In Pennsylvania, medical marijuana patients can’t purchase edibles in dispensaries. If patients want to medicate by eating cookies, brownies, or chocolate, they are going to have to cook, bake, or construct those goodies at home themselves. It is legal, however, for medical marijuana patients to make edibles with flower bought from a dispensary.
And that is where Takia Mictchell comes in.
Three years ago, she was relying on antidepressants and other medications to manage her PTSD, brought on by seven years of service in the military. The antidepressants left her with unpleasant side effects, to the point where she stopped taking them. At the suggestion of a friend, she turned to cannabidiol, aka CBD. Today, CBD is Mitchell’s only medication.
But Mitchell isn’t a smoker and she doesn’t like to vape. She is a self-taught CBD cook, incorporating the treatment into all of her meals, including snacks.
In the coming weeks, Mitchell, now a patient care specialist with Cresco Yeltrah (CY+) and owner of Tokey’s Edibles, will pass on her knowledge through seminars at the Pennsylvania Medical Marijuana Education Center (PAMMEC). She will host a series of classes exploring ways the therapeutic effects of both CBD and Tetrahydrocannabinol (THC) can be consumed.
To grow this knowledge, Mitchell has become a mentor to new cannabinoid chefs. Cooking with CBD and THC, together or separately, is not easy, though the technique is identical. There are three basic concepts: the process of decarboxylation, temperature, and the difference between fat soluble and water soluble.
Decarboxylation, or “decarbing” is the process of releasing water and carbon dioxide, turning THCA and CBDA into THC and CBD. In simpler terms, it activates the cannabinoids’ therapeutic qualities.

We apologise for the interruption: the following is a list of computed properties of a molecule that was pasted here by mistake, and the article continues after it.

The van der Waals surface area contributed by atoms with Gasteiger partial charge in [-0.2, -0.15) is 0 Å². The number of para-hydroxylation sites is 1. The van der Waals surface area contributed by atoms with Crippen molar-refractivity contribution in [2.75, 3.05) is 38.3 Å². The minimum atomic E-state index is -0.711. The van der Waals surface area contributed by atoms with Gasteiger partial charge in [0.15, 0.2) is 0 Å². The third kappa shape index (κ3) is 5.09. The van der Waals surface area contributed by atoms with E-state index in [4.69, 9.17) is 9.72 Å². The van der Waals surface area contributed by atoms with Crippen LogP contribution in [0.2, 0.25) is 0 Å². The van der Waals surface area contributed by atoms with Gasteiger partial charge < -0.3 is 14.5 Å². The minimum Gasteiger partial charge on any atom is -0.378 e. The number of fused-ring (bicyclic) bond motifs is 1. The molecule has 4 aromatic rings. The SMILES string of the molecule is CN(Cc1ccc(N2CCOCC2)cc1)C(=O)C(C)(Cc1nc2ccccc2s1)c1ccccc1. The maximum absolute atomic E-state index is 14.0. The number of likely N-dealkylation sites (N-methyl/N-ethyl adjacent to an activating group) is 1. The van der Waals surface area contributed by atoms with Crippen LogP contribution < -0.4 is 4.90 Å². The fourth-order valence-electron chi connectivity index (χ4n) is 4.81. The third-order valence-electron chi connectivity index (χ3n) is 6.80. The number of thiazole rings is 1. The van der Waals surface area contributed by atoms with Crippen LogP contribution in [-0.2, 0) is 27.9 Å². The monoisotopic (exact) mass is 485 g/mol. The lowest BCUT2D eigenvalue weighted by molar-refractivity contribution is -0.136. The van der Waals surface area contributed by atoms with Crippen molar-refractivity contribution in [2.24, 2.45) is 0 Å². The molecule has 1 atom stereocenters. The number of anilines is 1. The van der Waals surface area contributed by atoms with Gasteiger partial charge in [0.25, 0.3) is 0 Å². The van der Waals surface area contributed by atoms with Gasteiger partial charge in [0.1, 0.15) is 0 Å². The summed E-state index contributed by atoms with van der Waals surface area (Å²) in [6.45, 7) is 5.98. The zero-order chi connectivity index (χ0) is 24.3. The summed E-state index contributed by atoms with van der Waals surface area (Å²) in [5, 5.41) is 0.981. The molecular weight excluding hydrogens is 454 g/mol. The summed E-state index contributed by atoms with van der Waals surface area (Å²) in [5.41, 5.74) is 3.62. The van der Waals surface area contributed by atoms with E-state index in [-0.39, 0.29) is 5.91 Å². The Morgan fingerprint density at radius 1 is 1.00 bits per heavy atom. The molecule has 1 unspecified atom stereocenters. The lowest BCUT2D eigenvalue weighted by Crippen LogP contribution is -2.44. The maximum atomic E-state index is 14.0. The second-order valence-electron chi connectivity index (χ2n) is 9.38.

Both THC and CBD are fat soluble, meaning they will not dissolve in water. For the extracted CBD and THC to stay active in a cooked item, they have to latch on to a fat like butter or oil.
Calculations are required to discern correct dosage. It’s a matter of figuring out the gram to milligram ratio, determining the percentage of CBD or THC in the flower, and converting that into milligram per teaspoon. An easy way to begin is combining the flower with salt and pepper. A dosage can then be determined by the teaspoon of spice.
Emmett Nelson, PAMMEC’s general manager, notes that these seminars are useful, if not necessary, for patients who can’t inhale with a vaporizer or pen.
One of Mitchell’s favorite meals is baked chicken using CBD oil, a CBD spice mix (with basil, salt, pepper, and parsley), and roasted red peppers with CBD butter. She’s an accomplished cook who learned her way around a kitchen at a young age, but stresses that cooking with CBD or THC doesn’t have to be complicated.
@ Pennsylvania Medical Marijuana Education Center
2112 Penn Avenue
When: Fri., April 19, 7 p.m.
“You should be able to go home and if you want a sandwich, your mayo has CBD in it,” she says. “You want a piece of toast and your butter has CBD in it.”
Adding CBD or THC does affect flavor. Terpenes, the part of a flower made to attract pollinators, are incredibly aromatic, with some being stronger than others. Mitchell looks at the makeup of her flower, taking into account the bouquet, and balances flavor. The terpene linalool, for example, emits lavender. If she’s baking with a strain strong in linalool, she adds a bit of lavender extract to match.
In Mitchell’s seminars, she acts as a guide for patients interested in personalizing their medication through home cooking, taking treatment beyond capsules and vaping. Her goal is for attendees to be able to go home and “make their favorite dish” with a therapeutic boost.
“If I have to teach 1,000 people about this over and over again, I will do that. That’s the most important thing, educating the community about the benefits of CBD and THC,” she says.
Mitchell’s next class is April 19, focusing on infusing concentrates. Seminars continue at PAMMEC through May 18, covering baking and cannabis spices, and are free to attend.